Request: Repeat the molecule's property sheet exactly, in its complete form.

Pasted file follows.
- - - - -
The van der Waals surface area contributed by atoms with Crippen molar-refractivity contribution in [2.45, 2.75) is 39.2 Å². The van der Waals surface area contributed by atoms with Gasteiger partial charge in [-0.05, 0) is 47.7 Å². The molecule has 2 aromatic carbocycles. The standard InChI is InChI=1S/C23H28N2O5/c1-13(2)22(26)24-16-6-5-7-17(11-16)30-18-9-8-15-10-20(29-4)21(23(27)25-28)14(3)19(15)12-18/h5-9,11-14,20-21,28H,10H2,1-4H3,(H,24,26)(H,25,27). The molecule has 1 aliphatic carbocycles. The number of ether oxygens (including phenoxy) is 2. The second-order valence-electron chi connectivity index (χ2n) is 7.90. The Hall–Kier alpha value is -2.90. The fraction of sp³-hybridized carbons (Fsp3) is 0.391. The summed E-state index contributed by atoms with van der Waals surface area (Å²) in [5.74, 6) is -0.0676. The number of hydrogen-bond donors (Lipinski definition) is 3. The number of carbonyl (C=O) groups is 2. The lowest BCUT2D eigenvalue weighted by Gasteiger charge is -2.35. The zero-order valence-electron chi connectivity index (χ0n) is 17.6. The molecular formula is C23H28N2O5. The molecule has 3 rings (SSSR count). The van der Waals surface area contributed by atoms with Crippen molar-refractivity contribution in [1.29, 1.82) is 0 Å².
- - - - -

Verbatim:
The van der Waals surface area contributed by atoms with Crippen molar-refractivity contribution in [2.45, 2.75) is 39.2 Å². The van der Waals surface area contributed by atoms with Gasteiger partial charge in [-0.05, 0) is 47.7 Å². The molecule has 2 aromatic carbocycles. The standard InChI is InChI=1S/C23H28N2O5/c1-13(2)22(26)24-16-6-5-7-17(11-16)30-18-9-8-15-10-20(29-4)21(23(27)25-28)14(3)19(15)12-18/h5-9,11-14,20-21,28H,10H2,1-4H3,(H,24,26)(H,25,27). The molecule has 1 aliphatic carbocycles. The number of ether oxygens (including phenoxy) is 2. The second-order valence-electron chi connectivity index (χ2n) is 7.90. The Hall–Kier alpha value is -2.90. The fraction of sp³-hybridized carbons (Fsp3) is 0.391. The summed E-state index contributed by atoms with van der Waals surface area (Å²) in [5.74, 6) is -0.0676. The number of hydrogen-bond donors (Lipinski definition) is 3. The number of carbonyl (C=O) groups is 2. The lowest BCUT2D eigenvalue weighted by Gasteiger charge is -2.35. The zero-order valence-electron chi connectivity index (χ0n) is 17.6. The molecular formula is C23H28N2O5. The molecule has 3 rings (SSSR count). The van der Waals surface area contributed by atoms with Crippen molar-refractivity contribution in [1.29, 1.82) is 0 Å².